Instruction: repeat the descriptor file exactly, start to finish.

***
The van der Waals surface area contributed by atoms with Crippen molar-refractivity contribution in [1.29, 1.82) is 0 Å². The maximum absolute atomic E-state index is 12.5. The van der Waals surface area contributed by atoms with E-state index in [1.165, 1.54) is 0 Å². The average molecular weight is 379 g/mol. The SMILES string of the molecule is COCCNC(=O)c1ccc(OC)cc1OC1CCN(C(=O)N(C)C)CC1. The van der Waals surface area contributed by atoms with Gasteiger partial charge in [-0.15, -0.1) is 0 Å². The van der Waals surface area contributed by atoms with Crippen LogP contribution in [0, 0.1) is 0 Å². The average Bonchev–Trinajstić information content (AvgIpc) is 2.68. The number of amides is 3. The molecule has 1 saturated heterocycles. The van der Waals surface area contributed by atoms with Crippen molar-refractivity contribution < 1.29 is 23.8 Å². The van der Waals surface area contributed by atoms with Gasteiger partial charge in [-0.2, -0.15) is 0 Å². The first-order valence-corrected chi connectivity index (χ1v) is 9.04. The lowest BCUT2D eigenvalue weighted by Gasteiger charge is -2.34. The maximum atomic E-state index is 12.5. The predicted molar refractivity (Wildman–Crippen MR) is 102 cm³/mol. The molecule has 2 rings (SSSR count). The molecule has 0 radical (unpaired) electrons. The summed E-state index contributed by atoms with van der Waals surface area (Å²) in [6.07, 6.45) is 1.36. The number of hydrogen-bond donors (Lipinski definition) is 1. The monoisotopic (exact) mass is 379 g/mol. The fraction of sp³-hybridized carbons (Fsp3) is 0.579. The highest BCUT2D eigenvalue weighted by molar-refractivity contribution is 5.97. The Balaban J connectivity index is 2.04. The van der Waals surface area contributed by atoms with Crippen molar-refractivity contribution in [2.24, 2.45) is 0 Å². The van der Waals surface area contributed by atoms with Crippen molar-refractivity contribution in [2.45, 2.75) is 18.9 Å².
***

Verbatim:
The van der Waals surface area contributed by atoms with Crippen molar-refractivity contribution in [1.29, 1.82) is 0 Å². The maximum absolute atomic E-state index is 12.5. The van der Waals surface area contributed by atoms with E-state index in [1.165, 1.54) is 0 Å². The average molecular weight is 379 g/mol. The SMILES string of the molecule is COCCNC(=O)c1ccc(OC)cc1OC1CCN(C(=O)N(C)C)CC1. The van der Waals surface area contributed by atoms with Gasteiger partial charge in [-0.15, -0.1) is 0 Å². The van der Waals surface area contributed by atoms with Crippen LogP contribution in [0, 0.1) is 0 Å². The average Bonchev–Trinajstić information content (AvgIpc) is 2.68. The number of amides is 3. The molecule has 1 saturated heterocycles. The van der Waals surface area contributed by atoms with Crippen molar-refractivity contribution < 1.29 is 23.8 Å². The van der Waals surface area contributed by atoms with Gasteiger partial charge in [-0.2, -0.15) is 0 Å². The first-order valence-corrected chi connectivity index (χ1v) is 9.04. The lowest BCUT2D eigenvalue weighted by Gasteiger charge is -2.34. The maximum atomic E-state index is 12.5. The predicted molar refractivity (Wildman–Crippen MR) is 102 cm³/mol. The molecule has 2 rings (SSSR count). The molecule has 0 radical (unpaired) electrons. The summed E-state index contributed by atoms with van der Waals surface area (Å²) in [6.07, 6.45) is 1.36. The number of hydrogen-bond donors (Lipinski definition) is 1. The monoisotopic (exact) mass is 379 g/mol. The fraction of sp³-hybridized carbons (Fsp3) is 0.579. The highest BCUT2D eigenvalue weighted by molar-refractivity contribution is 5.97. The Balaban J connectivity index is 2.04. The van der Waals surface area contributed by atoms with Crippen molar-refractivity contribution in [2.24, 2.45) is 0 Å². The van der Waals surface area contributed by atoms with Crippen molar-refractivity contribution in [2.45, 2.75) is 18.9 Å².